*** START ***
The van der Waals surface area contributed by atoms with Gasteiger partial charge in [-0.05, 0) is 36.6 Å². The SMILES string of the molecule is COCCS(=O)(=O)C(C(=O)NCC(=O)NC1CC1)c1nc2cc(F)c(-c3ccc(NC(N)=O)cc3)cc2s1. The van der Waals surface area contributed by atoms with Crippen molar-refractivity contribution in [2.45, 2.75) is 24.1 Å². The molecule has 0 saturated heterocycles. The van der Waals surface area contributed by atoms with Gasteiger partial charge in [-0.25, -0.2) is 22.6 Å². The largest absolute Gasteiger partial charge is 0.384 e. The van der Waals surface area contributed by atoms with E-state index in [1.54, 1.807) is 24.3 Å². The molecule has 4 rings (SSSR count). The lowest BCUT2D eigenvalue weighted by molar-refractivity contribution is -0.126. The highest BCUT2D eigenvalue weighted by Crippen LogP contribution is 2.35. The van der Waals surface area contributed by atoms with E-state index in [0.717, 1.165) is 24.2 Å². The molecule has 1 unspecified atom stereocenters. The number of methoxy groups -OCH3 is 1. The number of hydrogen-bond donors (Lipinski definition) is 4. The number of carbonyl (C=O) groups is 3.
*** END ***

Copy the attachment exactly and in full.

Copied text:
The van der Waals surface area contributed by atoms with Gasteiger partial charge in [-0.05, 0) is 36.6 Å². The SMILES string of the molecule is COCCS(=O)(=O)C(C(=O)NCC(=O)NC1CC1)c1nc2cc(F)c(-c3ccc(NC(N)=O)cc3)cc2s1. The van der Waals surface area contributed by atoms with Crippen molar-refractivity contribution in [2.45, 2.75) is 24.1 Å². The molecule has 0 saturated heterocycles. The van der Waals surface area contributed by atoms with Gasteiger partial charge in [-0.25, -0.2) is 22.6 Å². The largest absolute Gasteiger partial charge is 0.384 e. The van der Waals surface area contributed by atoms with E-state index in [1.54, 1.807) is 24.3 Å². The molecule has 4 rings (SSSR count). The lowest BCUT2D eigenvalue weighted by molar-refractivity contribution is -0.126. The highest BCUT2D eigenvalue weighted by Crippen LogP contribution is 2.35. The van der Waals surface area contributed by atoms with E-state index in [0.717, 1.165) is 24.2 Å². The molecule has 1 unspecified atom stereocenters. The number of methoxy groups -OCH3 is 1. The number of hydrogen-bond donors (Lipinski definition) is 4. The number of carbonyl (C=O) groups is 3.